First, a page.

Articular inflammation and enzymatic degradation of cartilage components characterize arthritic disease. Enzymatic destruction of aggrecan, a proteoglycan found in articular cartilage, is one of the early signs of arthritis. Matrix metalloproteinases (MMPs) specifically cleave the aggrecan core protein between amino acid residues, Asn341 and Phe342.1-4 Fragments of aggrecan typically found within synovial fluid of arthritic joints, however, are produced by specific cleavage between Glu373 and Ala374.5-9 Cleavage between these two amino acid residues occurs via an unidentified protein(s) ("aggrecanase").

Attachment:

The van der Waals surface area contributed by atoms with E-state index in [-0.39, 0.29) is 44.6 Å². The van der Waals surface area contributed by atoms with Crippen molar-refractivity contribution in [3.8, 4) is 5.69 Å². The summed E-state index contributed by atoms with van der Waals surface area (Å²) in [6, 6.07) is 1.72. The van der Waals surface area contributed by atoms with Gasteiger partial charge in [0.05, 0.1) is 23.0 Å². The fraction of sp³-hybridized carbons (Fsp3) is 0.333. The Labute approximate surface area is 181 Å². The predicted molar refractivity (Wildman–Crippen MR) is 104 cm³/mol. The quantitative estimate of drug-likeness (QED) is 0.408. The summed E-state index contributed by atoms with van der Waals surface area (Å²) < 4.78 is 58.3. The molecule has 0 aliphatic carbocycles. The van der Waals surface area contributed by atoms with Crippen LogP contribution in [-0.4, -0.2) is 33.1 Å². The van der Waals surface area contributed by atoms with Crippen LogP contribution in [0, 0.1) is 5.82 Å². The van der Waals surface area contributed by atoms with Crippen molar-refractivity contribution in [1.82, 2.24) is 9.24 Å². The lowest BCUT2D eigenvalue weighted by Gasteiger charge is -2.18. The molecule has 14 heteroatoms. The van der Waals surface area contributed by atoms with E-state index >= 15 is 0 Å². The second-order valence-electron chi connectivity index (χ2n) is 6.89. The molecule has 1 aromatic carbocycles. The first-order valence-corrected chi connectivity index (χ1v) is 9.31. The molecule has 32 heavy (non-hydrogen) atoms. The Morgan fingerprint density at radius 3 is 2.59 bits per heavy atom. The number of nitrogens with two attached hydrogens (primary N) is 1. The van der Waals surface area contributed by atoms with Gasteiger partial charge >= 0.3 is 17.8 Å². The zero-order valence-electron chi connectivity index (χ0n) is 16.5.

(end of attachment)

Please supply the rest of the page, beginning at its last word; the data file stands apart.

Tortorella et al.10 have recently purified, cloned, and expressed aggrecanase-1, a member of the ADAMTS (a disintegrin and metalloproteinase with thrombospondin motifs) family of proteins.11 The protein structure of aggrecanase-1 consists of a signal sequence (SS), propeptide domain, a catalytic domain (containing a zinc-binding motif similar to that found in MMPs and ADAMs), a disintegrin-like domain, and a COOH-terminal domain with a thrombospondin (Tsp) type I motif (see Figure 1). Activity studies with both purified and recombinant forms of aggrecanase-1 demonstrate cleavage of aggrecan between Glu373 and Ala374. Aggrecanase-1 is unable to cleave MMP-specific substrates. In addition, aggrecanase-1 activity can be inhibited by inhibitors of native bovine aggrecanase (i.e., blocking cleavage of aggrecan at the Glu373-Ala374 bond). Identification of aggrecanase-1 and possibly additional aggrecanase family members may lead tof the development of therapeutics to help prevent or delay the loss of articular cartilage in arthritis.